"I think all the teams are going to, inevitably, spend more and more energy on trying to keep their people in good shape for this long calendar. But it's something that is very well embraced by all involved, and I'm sure there will be further steps in the right direction."

Szafnauer, as well as Mekies, both agreed that the number of triple-headers is tolerable for now, based on the circumstances that the COVID-19 pandemic has wrought on F1, but are hopeful that they can be removed once things are back to normal.

"They still are very taxing on all of us, we have two of them next year and, hopefully, after the pandemic is truly behind us, we can look at the calendar and minimise or even even get rid of all the triple-headers," Szafnauer said.

"The nice thing with next year is we start mid-March and finish mid-November, which gives us a decent winter break. You know you can put up with a triple-header or two if you know that you're not racing up to Christmas.

Williams' Jost Capito added: "The triple-headers are quite hard on the teams. The guys are four weeks away from home, so it's always stressful. Everything that is less or shorter would help in that. But I think it is what it is."

Are more Sprint races the solution?

With Formula 1 pushing the Sprint Qualifying format heavily, and six of these events expected in 2022, the compromise of having slightly fewer Grand Prix weekends but additional Sprint races could be the solution to everyone's concerns.

Adopting a yearly format of 20 Grand Prix weekends, with 10 of them being Sprint events, would reduce the logistical challenges, and satisfy the commercial demands of the sport with more races overall.

"We have more and more demand for F1," said Alfa Romeo's Frederic Vasseur.

"We have to see it as a positive, that we don't have to complain about the fact that we are doing too many races, and so we are going into the direction to do a better championship with more races. It's a very positive message and, for sure, we have to find a solution to accommodate for everybody. But I take it as a positive message.

"I think that this format is positive and I expect next year some races will be added to this format. The only negative I see is for rookies, because they have only one free practice session and then they go into the qualifying. This is not an easy one. We have to wait now after Sao Paulo. This is the third race weekend where we have this format, then ask also the fans how they see it, and then sit together and decide what we're doing in 2022."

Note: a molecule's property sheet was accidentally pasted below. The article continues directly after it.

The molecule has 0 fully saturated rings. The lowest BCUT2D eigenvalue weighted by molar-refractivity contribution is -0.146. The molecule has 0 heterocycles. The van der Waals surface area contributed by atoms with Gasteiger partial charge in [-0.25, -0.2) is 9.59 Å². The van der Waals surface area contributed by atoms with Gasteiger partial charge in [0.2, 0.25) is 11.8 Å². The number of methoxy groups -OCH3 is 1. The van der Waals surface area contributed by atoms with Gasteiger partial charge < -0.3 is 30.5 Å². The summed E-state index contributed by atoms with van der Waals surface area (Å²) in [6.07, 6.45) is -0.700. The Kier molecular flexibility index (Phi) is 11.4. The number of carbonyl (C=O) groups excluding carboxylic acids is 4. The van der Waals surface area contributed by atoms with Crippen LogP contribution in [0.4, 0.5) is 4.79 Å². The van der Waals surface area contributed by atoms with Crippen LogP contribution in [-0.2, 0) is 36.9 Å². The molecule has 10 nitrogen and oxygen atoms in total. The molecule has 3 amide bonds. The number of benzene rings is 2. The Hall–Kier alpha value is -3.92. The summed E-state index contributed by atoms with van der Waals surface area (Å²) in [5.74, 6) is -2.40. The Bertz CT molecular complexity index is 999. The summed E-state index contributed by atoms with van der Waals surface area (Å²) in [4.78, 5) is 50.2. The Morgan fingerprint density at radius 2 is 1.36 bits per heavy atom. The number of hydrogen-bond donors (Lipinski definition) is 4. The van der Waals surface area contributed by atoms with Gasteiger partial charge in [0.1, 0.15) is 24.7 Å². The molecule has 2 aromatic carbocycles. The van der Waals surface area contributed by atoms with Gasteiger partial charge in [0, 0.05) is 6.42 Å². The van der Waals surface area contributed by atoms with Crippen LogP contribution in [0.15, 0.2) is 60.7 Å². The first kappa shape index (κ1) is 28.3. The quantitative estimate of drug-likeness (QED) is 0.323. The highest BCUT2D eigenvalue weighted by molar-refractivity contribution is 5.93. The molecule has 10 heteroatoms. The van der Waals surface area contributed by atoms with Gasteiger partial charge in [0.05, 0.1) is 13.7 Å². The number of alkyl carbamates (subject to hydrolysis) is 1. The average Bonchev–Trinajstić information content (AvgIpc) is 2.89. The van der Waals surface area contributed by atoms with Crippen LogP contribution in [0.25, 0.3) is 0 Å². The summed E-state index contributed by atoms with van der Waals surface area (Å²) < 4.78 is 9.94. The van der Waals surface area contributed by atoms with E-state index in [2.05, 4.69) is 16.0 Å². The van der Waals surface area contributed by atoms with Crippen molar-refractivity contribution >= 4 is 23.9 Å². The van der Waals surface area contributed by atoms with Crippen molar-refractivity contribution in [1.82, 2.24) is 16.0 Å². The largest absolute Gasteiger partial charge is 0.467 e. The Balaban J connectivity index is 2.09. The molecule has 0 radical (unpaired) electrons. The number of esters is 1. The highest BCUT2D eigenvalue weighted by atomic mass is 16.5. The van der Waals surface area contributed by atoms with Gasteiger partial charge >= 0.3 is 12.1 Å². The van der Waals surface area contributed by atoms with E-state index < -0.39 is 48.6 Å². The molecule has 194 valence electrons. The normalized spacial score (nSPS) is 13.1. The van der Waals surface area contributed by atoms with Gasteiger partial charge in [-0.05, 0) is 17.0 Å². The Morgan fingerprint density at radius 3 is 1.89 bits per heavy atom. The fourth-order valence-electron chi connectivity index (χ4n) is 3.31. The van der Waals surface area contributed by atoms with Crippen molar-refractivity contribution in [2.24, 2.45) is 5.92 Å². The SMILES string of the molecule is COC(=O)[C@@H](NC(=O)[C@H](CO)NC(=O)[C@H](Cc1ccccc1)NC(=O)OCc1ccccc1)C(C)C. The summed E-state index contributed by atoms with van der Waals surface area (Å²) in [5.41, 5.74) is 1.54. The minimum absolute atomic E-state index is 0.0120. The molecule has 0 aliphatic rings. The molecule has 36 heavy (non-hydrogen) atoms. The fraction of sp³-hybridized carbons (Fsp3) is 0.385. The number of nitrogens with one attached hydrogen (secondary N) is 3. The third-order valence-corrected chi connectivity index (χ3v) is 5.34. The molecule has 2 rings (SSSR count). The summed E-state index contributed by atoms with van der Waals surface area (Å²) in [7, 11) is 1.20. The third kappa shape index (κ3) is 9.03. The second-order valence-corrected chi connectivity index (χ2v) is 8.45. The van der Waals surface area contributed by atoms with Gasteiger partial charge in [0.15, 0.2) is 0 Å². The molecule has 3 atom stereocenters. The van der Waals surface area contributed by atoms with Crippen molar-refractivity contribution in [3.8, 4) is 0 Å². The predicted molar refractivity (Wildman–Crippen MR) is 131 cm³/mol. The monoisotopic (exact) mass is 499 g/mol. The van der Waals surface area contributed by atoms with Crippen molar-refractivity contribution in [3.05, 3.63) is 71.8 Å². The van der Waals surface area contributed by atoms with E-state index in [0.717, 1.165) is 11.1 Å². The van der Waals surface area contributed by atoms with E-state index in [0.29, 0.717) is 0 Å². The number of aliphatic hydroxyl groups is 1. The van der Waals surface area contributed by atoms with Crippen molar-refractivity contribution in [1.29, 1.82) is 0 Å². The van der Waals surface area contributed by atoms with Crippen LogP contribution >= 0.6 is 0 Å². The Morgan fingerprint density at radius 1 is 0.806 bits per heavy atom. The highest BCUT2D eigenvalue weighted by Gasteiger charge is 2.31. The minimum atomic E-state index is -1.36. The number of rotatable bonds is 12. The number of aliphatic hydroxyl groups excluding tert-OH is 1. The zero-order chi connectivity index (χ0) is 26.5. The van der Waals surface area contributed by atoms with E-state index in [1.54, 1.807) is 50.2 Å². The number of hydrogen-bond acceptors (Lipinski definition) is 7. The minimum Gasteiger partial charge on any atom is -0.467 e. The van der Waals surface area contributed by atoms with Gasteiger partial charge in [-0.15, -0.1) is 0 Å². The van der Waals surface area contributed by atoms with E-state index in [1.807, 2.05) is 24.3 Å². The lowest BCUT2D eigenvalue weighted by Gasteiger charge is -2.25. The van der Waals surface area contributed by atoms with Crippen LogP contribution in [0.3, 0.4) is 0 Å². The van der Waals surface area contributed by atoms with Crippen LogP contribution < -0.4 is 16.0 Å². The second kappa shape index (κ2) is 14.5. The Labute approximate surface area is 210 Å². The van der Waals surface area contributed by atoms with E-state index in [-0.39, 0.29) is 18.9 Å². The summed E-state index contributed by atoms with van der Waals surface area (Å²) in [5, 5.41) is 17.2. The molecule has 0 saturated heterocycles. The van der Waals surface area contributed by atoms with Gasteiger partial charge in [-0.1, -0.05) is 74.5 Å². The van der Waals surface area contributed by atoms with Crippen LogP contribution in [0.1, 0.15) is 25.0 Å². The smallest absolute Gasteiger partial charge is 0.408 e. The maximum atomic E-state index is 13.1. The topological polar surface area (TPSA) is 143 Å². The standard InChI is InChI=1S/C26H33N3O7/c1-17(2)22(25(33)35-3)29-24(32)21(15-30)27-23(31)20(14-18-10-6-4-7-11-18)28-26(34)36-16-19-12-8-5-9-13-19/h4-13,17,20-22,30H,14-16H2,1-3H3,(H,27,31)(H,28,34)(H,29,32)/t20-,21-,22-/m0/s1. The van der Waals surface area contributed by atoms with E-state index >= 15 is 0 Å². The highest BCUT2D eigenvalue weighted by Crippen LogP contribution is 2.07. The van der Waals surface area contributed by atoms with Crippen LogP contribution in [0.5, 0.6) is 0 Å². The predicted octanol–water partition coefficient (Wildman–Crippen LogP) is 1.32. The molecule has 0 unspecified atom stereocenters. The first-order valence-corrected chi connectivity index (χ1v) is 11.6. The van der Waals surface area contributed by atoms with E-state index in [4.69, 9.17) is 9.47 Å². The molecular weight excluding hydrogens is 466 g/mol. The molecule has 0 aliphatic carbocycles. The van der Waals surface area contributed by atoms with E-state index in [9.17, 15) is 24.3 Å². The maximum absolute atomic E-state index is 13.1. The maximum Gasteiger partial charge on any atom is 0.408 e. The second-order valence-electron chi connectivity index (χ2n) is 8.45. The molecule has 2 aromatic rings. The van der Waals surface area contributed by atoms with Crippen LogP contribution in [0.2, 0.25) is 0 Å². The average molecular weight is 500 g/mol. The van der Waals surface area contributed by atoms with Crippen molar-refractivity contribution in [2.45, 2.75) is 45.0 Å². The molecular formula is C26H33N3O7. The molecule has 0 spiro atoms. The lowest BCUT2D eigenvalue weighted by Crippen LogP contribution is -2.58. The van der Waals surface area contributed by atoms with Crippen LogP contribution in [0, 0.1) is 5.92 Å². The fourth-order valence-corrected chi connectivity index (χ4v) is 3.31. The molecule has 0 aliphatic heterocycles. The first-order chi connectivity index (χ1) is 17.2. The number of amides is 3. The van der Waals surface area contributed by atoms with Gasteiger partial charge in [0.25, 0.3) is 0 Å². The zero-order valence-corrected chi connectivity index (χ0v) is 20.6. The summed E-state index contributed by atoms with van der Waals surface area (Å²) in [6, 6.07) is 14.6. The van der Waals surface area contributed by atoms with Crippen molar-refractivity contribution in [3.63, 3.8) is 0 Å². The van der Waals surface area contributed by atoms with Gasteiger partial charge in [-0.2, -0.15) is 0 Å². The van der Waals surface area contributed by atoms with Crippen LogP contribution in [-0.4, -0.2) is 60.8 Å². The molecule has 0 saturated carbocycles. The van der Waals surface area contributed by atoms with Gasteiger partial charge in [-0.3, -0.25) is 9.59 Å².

The format has met with the tacit approval of most of the team bosses, although there are calls for some tweaks.

"I think we have to look [at] what creates more value for Formula 1 for the weekend," said Capito.

"Having qualifying on the Friday, it's something exciting for the Friday, and the race is exciting as well. So I hear positive feedback."

Haas team boss Guenther Steiner agreed, saying: "In general, I'm for it that we do more of these weekends which are Sprint Qualifying. If we can tweak it to make it better, if the fans like it more, I'm for it in the moment. It looks like it's positive on that side."

Mekies said that it's a reasonable assumption that there will be more Sprint Qualifying races in 2022.

"The main things we are careful with is to do it on a track where you actually have decent overtaking possibilities," he said.

"Otherwise, it probably defeats the purpose a little bit. But, again, we'll see in Brazil. If you do it on three very different tracks like Silverstone, Monza and Brazil, it means that you can be reasonably confident that we can extend it further to a few more races next year."

F1 Podcast: Do Mercedes need to assert more authority over Hamilton?

It's time for the latest episode of the RacingNews365 podcast, with F1 journalists Dieter Rencken, Thomas Maher and Mike Seymour discussing Lewis Hamilton's strategy drama and much, much more from the Turkish Grand Prix.